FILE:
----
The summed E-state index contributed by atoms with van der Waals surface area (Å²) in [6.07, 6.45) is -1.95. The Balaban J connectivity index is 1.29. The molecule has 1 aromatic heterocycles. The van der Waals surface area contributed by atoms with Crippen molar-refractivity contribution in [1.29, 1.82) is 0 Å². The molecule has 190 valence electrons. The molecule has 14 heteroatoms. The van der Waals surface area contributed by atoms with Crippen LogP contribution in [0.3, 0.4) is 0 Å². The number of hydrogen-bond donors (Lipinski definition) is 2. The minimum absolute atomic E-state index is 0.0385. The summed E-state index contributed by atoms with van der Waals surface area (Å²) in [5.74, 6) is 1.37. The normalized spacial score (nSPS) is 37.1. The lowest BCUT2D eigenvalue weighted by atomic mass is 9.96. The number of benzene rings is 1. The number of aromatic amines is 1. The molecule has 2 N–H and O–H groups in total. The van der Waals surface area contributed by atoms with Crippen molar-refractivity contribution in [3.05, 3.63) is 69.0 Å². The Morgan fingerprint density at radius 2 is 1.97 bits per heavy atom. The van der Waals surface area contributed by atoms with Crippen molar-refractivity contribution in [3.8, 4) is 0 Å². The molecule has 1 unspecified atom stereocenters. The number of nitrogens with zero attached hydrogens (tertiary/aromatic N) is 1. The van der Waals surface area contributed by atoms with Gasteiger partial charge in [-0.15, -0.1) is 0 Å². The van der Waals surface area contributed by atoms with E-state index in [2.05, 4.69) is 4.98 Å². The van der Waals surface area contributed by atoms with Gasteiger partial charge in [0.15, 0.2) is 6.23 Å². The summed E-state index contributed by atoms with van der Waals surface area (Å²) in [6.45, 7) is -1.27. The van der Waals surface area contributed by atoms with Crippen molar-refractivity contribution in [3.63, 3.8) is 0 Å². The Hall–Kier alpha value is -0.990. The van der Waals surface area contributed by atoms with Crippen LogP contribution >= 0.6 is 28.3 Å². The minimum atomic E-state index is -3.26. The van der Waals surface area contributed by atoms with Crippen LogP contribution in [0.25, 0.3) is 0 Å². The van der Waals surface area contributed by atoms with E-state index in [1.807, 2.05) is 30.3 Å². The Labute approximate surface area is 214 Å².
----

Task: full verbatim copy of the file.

The summed E-state index contributed by atoms with van der Waals surface area (Å²) in [6.07, 6.45) is -1.95. The Balaban J connectivity index is 1.29. The molecule has 1 aromatic heterocycles. The van der Waals surface area contributed by atoms with Crippen molar-refractivity contribution in [1.29, 1.82) is 0 Å². The molecule has 190 valence electrons. The molecule has 14 heteroatoms. The van der Waals surface area contributed by atoms with Crippen LogP contribution in [0.3, 0.4) is 0 Å². The number of hydrogen-bond donors (Lipinski definition) is 2. The minimum absolute atomic E-state index is 0.0385. The summed E-state index contributed by atoms with van der Waals surface area (Å²) in [5.74, 6) is 1.37. The normalized spacial score (nSPS) is 37.1. The lowest BCUT2D eigenvalue weighted by atomic mass is 9.96. The number of benzene rings is 1. The number of aromatic amines is 1. The molecule has 2 N–H and O–H groups in total. The van der Waals surface area contributed by atoms with Crippen molar-refractivity contribution in [3.05, 3.63) is 69.0 Å². The Morgan fingerprint density at radius 2 is 1.97 bits per heavy atom. The van der Waals surface area contributed by atoms with Crippen molar-refractivity contribution in [3.8, 4) is 0 Å². The molecule has 1 unspecified atom stereocenters. The number of nitrogens with zero attached hydrogens (tertiary/aromatic N) is 1. The van der Waals surface area contributed by atoms with Gasteiger partial charge in [-0.15, -0.1) is 0 Å². The van der Waals surface area contributed by atoms with E-state index in [2.05, 4.69) is 4.98 Å². The van der Waals surface area contributed by atoms with Gasteiger partial charge in [0.15, 0.2) is 6.23 Å². The summed E-state index contributed by atoms with van der Waals surface area (Å²) in [6.45, 7) is -1.27. The van der Waals surface area contributed by atoms with Crippen molar-refractivity contribution in [3.63, 3.8) is 0 Å². The Hall–Kier alpha value is -0.990. The van der Waals surface area contributed by atoms with Crippen LogP contribution >= 0.6 is 28.3 Å². The minimum atomic E-state index is -3.26. The van der Waals surface area contributed by atoms with Crippen LogP contribution in [0.25, 0.3) is 0 Å². The van der Waals surface area contributed by atoms with E-state index in [1.807, 2.05) is 30.3 Å². The Labute approximate surface area is 214 Å².